A seventeen-year-old who enlisted in the army in 1941 writes to describe the Bataan Death March. Other members of the greatest generation describe their war — in such historic episodes as Guadalcanal, the D-Day invasion, the Battle of the Bulge, and Midway — as well as their life on the home front. In this beautiful American family album of stories, reflections, memorabilia, and photographs, history comes alive and is preserved, in people’s own words and through photographs and time lines that commemorate important dates and events. Starting with the Depression and Pearl Harbor, on through the war in Europe and the Pacific, this unusual book preserves a people’s rich historical heritage and the legacy of the heroism of a nation.
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|Title of Business & Economics eBook: An Album of Memories|
|Release Date: 07-31-2001|
|Allowed Countries (hover)|
|Publisher: Random House Publishing Group|
This eBook download is available in the following formats:
|Parent title||An Album of Memories|
|Devices||Samsung Tablet, Apple Ipad & Iphone, Barnes & Noble Nook, Kobo eReader, Aluratek Libre, Iliad, Nokia, Blackberry, Hanlin|
|Note||ePub, short for electronic publication is one of our favorites and should be yours for a couple of reasons. ePub offers reflowable text giving you flexibility to manipulate how the content is presented. Moreover, lots of cool features are now being developed for the reader like advanced video and audio. ePub is now an industry standard, so all of the "non-propreitary" hardware manufacturers are now supporting it.|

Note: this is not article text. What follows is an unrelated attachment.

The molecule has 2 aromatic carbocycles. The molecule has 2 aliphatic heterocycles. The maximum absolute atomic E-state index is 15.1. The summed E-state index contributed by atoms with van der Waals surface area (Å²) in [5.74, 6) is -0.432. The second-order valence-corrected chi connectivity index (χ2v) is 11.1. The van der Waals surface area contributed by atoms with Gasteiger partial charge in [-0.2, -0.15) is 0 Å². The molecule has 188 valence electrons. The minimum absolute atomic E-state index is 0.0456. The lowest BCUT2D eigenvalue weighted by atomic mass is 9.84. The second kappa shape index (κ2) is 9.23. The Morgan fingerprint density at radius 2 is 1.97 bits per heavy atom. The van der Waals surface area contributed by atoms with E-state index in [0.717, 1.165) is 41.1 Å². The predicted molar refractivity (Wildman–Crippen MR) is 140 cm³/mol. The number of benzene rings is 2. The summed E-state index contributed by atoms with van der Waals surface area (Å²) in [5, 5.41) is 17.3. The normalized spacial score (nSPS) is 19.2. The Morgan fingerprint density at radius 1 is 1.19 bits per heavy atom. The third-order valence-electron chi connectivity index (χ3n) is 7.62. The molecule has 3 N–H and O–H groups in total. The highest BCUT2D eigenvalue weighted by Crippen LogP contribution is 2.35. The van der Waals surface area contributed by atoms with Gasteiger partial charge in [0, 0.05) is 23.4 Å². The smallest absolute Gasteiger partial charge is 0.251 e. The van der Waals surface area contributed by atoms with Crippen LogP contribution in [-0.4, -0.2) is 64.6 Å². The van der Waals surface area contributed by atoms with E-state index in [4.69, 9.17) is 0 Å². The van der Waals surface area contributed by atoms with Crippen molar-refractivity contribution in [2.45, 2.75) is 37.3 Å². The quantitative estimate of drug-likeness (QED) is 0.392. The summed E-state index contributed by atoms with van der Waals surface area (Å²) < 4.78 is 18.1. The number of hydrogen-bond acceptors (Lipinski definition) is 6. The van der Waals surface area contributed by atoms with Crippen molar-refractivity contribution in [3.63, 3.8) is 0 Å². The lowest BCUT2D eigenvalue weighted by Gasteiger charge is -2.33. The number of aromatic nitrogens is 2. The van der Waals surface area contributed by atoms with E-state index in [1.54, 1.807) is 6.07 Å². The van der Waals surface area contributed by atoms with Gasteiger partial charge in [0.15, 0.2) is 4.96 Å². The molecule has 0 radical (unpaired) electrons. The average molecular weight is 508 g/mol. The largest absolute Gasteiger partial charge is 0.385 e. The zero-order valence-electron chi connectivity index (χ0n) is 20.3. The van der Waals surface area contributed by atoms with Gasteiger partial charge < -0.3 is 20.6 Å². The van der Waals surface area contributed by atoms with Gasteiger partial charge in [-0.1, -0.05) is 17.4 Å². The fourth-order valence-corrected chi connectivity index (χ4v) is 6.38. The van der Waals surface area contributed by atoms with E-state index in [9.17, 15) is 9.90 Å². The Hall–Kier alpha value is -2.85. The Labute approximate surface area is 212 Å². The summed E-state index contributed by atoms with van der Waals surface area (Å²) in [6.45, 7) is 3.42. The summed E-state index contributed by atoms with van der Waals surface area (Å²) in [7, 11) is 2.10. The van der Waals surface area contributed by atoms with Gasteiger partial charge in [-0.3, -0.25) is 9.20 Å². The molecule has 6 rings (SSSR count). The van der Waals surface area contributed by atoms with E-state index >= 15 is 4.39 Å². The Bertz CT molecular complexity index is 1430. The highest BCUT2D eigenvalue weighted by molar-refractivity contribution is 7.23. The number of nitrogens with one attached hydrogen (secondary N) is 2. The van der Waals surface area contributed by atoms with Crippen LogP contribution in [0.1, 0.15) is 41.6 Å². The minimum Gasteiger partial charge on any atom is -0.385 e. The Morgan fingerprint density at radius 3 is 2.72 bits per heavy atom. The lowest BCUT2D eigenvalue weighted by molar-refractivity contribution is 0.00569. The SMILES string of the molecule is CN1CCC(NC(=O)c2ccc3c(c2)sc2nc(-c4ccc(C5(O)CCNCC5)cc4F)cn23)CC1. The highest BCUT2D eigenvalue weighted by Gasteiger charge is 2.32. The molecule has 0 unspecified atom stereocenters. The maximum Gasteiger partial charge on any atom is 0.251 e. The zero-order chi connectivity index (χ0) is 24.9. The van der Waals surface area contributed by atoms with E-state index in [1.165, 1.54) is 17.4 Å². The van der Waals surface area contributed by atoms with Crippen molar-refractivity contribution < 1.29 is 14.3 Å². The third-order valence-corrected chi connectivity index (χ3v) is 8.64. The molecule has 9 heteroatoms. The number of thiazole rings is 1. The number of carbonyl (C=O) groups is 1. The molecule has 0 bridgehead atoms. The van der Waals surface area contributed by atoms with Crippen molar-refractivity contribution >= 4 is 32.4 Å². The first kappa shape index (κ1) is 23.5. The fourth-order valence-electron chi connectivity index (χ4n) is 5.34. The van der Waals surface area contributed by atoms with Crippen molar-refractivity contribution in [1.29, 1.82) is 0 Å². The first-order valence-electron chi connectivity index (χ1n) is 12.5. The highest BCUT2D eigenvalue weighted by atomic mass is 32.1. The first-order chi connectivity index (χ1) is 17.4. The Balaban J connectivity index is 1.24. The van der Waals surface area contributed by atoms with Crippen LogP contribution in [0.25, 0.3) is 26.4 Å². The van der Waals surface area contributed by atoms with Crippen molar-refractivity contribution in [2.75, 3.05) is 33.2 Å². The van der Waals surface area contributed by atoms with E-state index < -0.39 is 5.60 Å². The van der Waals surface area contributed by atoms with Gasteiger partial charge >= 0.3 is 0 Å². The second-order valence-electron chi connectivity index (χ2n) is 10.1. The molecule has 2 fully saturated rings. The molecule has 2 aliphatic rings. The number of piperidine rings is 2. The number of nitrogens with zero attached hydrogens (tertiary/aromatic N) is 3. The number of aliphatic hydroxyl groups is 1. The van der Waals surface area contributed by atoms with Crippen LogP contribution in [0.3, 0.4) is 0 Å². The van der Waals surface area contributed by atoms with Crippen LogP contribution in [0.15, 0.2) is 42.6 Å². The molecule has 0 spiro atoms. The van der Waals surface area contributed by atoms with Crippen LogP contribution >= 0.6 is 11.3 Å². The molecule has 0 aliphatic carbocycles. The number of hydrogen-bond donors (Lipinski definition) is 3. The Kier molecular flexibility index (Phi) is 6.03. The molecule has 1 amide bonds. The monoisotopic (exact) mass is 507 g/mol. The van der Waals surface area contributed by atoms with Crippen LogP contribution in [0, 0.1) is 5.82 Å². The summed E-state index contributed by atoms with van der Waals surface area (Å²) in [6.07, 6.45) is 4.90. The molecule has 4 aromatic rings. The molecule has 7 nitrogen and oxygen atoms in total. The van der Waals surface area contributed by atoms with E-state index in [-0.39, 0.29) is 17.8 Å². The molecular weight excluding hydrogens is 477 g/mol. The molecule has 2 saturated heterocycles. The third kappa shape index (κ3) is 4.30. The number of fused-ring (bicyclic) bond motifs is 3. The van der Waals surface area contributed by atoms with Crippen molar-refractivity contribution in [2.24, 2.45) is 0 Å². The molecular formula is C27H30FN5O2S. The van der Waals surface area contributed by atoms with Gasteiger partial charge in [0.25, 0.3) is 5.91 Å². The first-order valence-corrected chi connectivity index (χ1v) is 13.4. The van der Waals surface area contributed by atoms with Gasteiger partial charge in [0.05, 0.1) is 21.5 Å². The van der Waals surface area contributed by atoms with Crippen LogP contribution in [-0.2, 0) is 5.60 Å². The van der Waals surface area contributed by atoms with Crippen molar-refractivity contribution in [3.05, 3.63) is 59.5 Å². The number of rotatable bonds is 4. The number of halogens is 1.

An Album of Memories
From Part II: The War in Europe
At the beginning of the twenty-first century, Europe is a stable, economically prosperous continent where the political and financial communities are engaged in historic cooperation. Six decades ago, however, less than an American lifetime, Europe was deeply divided by Fascist ambitions, ruthless military aggression, and fanatical political allegiance. Poland was the first country to fall, prompting Great Britain and France to declare war on Germany but without rushing to Poland’s side.
In 1939 and 1940 Finland fell to the Soviets, who needed a buffer against Germany’s voracious appetite. Germany in turn invaded Norway and Denmark. British and French troops joined Norwegian troops in a stiff initial fight, but the Allies were forced to withdraw by Hitler’s pressures on their own countries.
In the spring of 1940, when Germany was making its lightning strikes into the Netherlands, Belgium, and Luxembourg, the Nazis had 2.2 million troops in uniform, nine motorized divisions, and ten panzer divisions protected by 3,500 combat aircraft. The Allies–France, Great Britain, and the lowland countries–actually had more men in uniform, more tanks, and more than 1,400 combat aircraft. But they had no common defense strategy and no unified political will.
By June 1940 German troops controlled Paris, and France was humiliated into accepting a puppet government. Charles de Gaulle, one of the few senior French officials to flee, went to London, where he declared in a broadcast to the French people: “This war has not been settled by the Battle of France. This war is a world war. . . . Whatever happen